The EAC Petroleum Sector
The Oil and Gas industry development in the East African Community has seen a new frontier open up in the last 10 years. Through advanced geophysical exploration in Burundi, there is a likelihood of harnessing substantial oil in Lake Tanganyika and Rusizi river plan. However, currently, Burundi’s refined oil products are imported from neighbouring Kenya and Tanzania in the neighbouring country-Rwanda, the potential for the hydrocarbon resource lies in the North-Western part of the country and some parts of Lake Kivu. Tanzania has made substantial gas discoveries on the coastal shores of Songo Island and Mnazi Bay. Commercial exploitation for power generation began in July 2004. Similarly, in Uganda, Oil’s discovery was finally made in Western Uganda in 2006 after 17 years of exploration.
The petroleum sector in Kenya is organised into three areas: upstream, midstream and downstream.
Uganda’s Petroleum sector is also organised into the upstream, midstream and downstream subsectors.
Rwanda has carried out major geophysical and geological surveys in the Lake Kivu region. So far, the country already extracts methane from Lake Kivu, which borders Lake Albert. Like other countries, Rwanda’s Policy has three elements: an upstream component, currently concerned with exploration for possible petroleum resources; the midstream component that deals with infrastructures such as pipelines, depots, and the downstream part related to the importation of refined products.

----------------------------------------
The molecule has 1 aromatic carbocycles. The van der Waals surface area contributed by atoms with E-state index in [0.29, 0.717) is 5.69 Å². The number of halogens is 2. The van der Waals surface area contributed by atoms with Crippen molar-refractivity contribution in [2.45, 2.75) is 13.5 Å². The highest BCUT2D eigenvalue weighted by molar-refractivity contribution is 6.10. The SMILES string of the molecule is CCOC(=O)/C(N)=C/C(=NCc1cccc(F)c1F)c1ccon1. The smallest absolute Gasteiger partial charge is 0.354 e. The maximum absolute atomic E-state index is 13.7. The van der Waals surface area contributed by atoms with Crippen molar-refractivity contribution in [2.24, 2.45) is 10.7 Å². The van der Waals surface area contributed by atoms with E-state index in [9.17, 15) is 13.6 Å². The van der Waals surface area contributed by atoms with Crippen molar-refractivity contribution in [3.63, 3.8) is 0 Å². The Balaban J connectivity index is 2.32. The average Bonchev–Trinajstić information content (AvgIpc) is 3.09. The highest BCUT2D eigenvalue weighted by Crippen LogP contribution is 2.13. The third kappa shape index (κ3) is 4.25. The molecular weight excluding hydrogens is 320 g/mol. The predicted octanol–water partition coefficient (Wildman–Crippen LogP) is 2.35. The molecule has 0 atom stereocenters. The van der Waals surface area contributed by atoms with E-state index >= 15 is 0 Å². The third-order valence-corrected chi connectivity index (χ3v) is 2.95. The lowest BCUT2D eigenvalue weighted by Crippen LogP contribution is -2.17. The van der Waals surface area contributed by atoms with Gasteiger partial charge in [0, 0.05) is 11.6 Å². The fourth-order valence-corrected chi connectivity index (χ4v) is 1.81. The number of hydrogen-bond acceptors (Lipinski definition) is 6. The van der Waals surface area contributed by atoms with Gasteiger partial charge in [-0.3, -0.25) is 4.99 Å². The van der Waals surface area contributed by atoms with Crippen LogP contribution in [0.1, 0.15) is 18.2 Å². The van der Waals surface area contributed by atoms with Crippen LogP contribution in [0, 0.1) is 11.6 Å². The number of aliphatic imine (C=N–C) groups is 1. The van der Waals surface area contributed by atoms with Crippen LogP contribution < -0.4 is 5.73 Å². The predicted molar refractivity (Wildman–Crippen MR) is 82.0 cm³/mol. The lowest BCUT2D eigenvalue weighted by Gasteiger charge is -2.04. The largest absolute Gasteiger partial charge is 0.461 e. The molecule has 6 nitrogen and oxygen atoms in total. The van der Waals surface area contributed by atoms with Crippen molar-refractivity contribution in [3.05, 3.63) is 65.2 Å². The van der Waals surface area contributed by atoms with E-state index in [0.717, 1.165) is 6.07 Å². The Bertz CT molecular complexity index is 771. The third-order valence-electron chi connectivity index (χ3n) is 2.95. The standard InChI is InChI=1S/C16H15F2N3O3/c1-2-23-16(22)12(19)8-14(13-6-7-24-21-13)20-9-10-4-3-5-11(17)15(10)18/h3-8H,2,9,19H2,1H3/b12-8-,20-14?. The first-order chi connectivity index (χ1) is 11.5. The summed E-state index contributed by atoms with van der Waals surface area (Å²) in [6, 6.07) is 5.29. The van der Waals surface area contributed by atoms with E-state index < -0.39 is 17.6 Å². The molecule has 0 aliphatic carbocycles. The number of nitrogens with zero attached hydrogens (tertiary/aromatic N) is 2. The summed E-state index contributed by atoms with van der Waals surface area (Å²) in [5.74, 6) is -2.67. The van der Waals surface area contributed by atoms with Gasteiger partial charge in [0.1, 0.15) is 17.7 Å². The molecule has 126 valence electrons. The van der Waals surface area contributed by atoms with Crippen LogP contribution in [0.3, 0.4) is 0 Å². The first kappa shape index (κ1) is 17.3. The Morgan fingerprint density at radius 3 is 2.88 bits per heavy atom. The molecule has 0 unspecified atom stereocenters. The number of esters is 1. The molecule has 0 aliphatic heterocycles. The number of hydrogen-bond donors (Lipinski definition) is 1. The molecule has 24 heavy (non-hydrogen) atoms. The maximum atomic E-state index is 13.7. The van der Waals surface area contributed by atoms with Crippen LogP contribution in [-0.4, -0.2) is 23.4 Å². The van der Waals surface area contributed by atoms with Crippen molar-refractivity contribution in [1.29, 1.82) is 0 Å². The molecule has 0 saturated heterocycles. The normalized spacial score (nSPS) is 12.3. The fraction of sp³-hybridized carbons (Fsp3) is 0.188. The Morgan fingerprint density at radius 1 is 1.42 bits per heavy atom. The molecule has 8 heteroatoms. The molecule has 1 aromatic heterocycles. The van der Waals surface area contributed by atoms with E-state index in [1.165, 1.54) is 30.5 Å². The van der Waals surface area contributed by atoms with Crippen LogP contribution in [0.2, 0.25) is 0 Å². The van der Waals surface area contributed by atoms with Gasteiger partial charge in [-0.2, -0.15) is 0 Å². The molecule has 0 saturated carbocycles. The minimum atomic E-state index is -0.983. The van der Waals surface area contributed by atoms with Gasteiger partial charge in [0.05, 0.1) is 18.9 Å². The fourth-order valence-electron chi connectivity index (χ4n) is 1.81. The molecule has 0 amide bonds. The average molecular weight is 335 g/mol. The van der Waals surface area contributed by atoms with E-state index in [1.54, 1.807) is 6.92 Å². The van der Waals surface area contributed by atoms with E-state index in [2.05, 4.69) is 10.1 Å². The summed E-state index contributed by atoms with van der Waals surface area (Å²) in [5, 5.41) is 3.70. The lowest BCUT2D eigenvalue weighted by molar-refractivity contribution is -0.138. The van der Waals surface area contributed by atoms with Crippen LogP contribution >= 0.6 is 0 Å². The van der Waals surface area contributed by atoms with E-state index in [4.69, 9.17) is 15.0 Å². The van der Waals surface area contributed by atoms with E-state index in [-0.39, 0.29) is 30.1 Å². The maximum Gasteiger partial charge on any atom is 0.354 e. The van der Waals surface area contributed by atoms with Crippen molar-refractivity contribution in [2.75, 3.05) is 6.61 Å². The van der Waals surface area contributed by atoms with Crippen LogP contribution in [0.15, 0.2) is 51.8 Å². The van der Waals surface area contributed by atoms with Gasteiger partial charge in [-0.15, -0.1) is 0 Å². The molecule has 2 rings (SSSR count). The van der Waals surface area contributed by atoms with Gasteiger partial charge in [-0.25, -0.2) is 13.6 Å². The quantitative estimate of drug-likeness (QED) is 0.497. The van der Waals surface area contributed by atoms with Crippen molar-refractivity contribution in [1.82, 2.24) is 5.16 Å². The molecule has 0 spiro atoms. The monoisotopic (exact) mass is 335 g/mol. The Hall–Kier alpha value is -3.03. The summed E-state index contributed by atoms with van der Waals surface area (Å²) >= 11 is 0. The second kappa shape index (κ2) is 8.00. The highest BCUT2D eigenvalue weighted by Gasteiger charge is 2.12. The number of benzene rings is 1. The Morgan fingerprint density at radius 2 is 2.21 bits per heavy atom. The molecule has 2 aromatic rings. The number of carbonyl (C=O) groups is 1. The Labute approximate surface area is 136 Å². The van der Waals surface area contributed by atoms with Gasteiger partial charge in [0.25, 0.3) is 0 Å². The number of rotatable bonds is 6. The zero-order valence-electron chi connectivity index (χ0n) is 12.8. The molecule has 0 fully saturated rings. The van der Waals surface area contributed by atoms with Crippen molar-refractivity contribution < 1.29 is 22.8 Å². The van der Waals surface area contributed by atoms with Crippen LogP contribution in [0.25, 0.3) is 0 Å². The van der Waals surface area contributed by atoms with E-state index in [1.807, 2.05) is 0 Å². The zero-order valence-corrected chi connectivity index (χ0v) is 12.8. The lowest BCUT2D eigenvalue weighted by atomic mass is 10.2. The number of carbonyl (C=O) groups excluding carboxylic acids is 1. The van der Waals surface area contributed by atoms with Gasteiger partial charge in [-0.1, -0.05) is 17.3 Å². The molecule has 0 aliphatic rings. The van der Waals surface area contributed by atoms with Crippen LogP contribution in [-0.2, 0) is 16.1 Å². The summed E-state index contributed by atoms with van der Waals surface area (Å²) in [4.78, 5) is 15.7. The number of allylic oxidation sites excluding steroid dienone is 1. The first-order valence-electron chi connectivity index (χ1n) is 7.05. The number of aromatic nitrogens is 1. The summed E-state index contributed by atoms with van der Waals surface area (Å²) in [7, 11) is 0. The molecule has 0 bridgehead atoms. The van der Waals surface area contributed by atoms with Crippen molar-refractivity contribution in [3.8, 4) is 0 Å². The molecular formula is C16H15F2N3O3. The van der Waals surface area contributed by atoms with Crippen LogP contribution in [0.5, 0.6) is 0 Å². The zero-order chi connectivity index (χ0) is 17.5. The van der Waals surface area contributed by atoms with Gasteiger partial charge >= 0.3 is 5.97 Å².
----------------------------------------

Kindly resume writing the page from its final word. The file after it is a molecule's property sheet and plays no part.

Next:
The Petroleum sector in Tanzania has three elements: the upstream industry, midstream and downstream. The upstream component focusses on oil and gas exploration and production. So far large deposits of gas fields have been identified off the coast at Songo Songo, and Mnazi Bay and these are in the process of being developed. Current natural gas reserves are estimated to be 2 trillion cubic feet (tcf). The midstream is highly regulated in Tanzania, specifically, pipeline components. For example, before you build a pipeline, you should get all people’s permits and agreements affected by it. The primary modes of transport include trucking and pipeline.
crude, petroleum products and natural gas pipelines :
Burundi has no local oil or natural gas sources, and neither are there any facilities for oil refining. However, ongoing studies to explore the potential for hydrocarbons along Lake Tanganyika and Rusizi river indicate some potential for hydrocarbons in the region. Petroleum products are mostly used in industry, power generation in thermal plants and for transportation.
South Sudan contains the third-largest oil reserves in sub-Saharan Africa after Angola and Nigeria, estimated at 3.5 billion barrels. These reserves are found throughout the country, especially in the north, where oil production is concentrated. Currently, production levels stood at over 186,000 barrels per day (bpd). The two main production areas include Blocks 3 and 7 in Great Upper Nile, operated by Dar Petroleum Operating Company; Blocks 1, 2 and 4 which produces around 52,000 bpd but is projected to be approximately 60,000 bpd. The Ministry of Petroleum has set an ambitious target of 350,000 to 400,000 bpd by the end of 2025.